However, human trafficking does not have the same high profile because of the sordid nature of the reasons for trafficking and the fact that they occur strictly in black markets conducted by shadowy operatives. Unlike arms dealing and piracy which occur at the intersection of legitimate trade and illicit activities, human trafficking is always off the radar and very difficult to track.
Who is punished?
According to a US state department report (2020), there were only approximately 12,000 prosecutions and 10,000 convictions for human trafficking worldwide, while a very small number of the individuals trafficked were identified.
Although the overwhelming majority of human trafficking involving Nigeria occurs within our borders (an estimated 98% of those incidents happening within Nigeria’s land borders both inter-state and intra-state), the numbers are so overwhelming as to make the remaining 2% who are taken abroad against their will, and against the law, a significant number.
It is even more horrifying that two-thirds of global profits from human trafficking are generated from the commercial sexual exploitation of girls and women. As a source, transit and destination country for human trafficking, Nigeria has been ranked by CNN as the most trafficked-through country in all of Africa. This is an economic challenge when one considers the effort currently put into forging a better reputation for the country as a location for foreign direct investment, trade and tourism.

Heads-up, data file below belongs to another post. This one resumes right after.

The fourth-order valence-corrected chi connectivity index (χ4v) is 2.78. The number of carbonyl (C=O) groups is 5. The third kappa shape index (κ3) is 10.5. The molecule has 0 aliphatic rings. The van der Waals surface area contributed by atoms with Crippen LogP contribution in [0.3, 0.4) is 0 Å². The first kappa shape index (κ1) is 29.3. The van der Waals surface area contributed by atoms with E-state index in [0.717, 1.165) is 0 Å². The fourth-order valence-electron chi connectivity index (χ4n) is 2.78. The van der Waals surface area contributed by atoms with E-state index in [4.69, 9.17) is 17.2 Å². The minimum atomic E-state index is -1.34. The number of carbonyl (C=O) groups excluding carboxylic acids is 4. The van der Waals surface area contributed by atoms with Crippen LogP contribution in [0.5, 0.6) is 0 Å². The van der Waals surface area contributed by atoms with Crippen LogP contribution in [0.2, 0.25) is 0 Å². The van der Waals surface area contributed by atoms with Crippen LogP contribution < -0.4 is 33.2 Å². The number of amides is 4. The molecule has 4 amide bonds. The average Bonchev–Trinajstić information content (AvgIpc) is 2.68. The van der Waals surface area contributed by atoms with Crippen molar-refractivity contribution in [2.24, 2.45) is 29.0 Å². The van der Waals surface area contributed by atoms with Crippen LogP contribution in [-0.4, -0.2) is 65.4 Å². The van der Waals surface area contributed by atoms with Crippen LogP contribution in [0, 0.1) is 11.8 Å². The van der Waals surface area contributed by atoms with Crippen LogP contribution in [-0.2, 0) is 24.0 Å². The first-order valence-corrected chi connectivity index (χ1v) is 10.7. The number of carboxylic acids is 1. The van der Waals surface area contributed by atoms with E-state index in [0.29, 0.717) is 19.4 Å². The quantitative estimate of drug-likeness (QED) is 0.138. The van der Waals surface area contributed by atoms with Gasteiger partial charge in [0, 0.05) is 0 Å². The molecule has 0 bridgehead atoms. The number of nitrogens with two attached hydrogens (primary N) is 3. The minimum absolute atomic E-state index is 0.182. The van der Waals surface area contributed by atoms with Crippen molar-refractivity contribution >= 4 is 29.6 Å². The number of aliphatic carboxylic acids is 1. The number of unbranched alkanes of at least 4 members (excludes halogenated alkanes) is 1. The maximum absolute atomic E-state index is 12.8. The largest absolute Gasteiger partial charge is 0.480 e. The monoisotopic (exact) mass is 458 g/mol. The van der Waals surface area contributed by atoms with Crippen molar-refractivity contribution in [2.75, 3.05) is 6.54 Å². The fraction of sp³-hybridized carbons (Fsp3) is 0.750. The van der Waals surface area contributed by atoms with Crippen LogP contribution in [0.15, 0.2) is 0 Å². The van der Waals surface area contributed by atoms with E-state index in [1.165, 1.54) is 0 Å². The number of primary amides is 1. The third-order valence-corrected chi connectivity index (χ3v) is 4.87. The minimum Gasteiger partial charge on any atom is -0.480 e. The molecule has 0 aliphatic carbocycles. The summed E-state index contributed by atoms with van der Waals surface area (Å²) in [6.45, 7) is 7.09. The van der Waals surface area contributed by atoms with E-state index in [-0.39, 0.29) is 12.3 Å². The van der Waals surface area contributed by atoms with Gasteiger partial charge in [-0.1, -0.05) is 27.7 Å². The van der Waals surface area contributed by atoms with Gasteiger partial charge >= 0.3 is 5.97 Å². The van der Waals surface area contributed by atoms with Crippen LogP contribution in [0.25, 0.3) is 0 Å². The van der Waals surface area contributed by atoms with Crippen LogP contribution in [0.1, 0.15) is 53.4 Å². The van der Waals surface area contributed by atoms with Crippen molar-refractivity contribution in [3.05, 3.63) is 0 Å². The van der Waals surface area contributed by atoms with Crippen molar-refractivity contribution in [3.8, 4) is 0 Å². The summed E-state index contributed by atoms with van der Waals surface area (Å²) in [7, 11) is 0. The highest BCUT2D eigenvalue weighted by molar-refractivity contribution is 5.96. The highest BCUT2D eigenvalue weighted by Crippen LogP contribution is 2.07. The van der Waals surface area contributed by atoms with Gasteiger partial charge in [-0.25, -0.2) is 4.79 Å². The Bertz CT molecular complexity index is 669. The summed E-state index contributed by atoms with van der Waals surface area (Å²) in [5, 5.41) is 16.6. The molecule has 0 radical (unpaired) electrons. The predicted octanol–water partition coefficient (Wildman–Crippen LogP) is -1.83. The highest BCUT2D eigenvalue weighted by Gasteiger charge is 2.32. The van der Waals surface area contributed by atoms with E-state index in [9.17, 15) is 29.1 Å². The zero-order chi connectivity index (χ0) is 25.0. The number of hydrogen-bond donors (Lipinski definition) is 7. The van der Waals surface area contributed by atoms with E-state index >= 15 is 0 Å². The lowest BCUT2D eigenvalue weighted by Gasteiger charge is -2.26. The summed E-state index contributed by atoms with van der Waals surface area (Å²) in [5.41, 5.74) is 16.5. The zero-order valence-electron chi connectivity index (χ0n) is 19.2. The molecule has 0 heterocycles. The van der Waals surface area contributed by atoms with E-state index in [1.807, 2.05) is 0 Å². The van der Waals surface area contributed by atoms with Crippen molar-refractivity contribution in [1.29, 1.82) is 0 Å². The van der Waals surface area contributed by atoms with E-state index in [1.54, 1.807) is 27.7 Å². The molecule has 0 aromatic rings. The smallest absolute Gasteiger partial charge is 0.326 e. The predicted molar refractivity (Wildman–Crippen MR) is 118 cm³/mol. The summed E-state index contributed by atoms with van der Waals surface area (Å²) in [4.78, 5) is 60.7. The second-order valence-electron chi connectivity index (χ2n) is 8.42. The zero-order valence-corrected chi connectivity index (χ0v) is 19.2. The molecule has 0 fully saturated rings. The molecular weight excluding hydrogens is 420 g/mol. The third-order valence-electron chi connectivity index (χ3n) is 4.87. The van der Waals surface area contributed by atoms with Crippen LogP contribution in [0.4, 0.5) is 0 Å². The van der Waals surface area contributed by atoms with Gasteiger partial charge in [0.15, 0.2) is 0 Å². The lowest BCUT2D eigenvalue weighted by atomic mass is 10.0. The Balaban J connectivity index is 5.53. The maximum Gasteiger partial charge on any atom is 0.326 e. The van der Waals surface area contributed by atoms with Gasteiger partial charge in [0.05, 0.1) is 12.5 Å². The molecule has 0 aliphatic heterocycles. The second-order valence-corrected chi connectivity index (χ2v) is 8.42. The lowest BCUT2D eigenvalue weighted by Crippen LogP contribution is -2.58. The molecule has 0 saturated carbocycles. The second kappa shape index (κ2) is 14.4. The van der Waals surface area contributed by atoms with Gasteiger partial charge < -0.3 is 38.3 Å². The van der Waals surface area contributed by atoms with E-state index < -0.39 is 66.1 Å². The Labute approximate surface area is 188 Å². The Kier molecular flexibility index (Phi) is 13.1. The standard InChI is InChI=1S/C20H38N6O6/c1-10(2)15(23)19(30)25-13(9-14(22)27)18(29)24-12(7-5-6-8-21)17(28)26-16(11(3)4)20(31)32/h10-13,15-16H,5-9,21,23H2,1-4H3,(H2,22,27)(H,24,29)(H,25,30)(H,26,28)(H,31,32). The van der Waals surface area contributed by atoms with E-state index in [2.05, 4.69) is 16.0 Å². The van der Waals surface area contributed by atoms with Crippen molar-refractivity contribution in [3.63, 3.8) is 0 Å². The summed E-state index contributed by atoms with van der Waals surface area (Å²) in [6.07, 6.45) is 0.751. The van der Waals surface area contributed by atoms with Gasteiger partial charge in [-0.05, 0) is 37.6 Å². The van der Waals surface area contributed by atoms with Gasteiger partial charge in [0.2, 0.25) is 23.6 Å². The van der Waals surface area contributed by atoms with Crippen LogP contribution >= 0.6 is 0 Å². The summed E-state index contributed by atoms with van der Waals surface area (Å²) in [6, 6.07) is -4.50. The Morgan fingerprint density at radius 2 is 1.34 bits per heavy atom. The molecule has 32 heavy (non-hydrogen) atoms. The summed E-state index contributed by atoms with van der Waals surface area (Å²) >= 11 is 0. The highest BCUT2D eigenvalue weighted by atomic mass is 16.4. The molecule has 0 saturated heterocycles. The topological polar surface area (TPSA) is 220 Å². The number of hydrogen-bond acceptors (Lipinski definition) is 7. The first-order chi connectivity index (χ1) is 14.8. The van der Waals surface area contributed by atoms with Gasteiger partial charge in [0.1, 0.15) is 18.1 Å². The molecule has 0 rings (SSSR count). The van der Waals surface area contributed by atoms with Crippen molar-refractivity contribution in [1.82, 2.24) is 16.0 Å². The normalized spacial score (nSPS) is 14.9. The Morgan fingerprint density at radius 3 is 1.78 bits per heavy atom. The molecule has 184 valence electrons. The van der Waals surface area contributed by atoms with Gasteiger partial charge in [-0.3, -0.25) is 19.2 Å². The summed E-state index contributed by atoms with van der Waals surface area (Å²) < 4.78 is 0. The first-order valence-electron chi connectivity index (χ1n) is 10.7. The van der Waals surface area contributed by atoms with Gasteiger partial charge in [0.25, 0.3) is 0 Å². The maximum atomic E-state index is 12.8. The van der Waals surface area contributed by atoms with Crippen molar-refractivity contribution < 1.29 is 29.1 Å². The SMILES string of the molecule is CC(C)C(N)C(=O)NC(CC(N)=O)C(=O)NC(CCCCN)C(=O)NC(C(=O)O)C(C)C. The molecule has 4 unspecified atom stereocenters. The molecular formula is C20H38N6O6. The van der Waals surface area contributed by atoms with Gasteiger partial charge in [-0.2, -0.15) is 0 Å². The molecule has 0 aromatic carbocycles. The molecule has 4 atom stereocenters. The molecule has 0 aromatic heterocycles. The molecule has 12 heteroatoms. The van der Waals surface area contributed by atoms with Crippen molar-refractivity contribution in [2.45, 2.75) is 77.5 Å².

Of course, there is no gainsaying the political truths undergirding the persistence of human trafficking. It is not immigration policy but rather factors such as unemployment, inflation and poverty that have left Nigerians struggling to make a living. Among young Nigerians and increasingly among middle-aged Nigerians, relocation is the premise and punchline of many jokes and conversations.
Leaving Nigeria rather than staying back to contribute to the rebuilding process is the more common sentiment. Nigerians have besieged embassies representing foreign governments all across the world with applications for visas and other migratory documents, desperate to seek better living elsewhere, outside our shores. And that is where the snake-oil salesmen of the underworld have stepped in with promises of a better life, in order to deceive Nigerians into the schemes and traps that are crucial to human trafficking.
Therefore, it is easy to conclude that the first defence against irregular migration and, by extension, human trafficking, lies with boosting development outcomes and improving the indices that measure the standard and condition of daily life in Nigeria.
What needs to be done?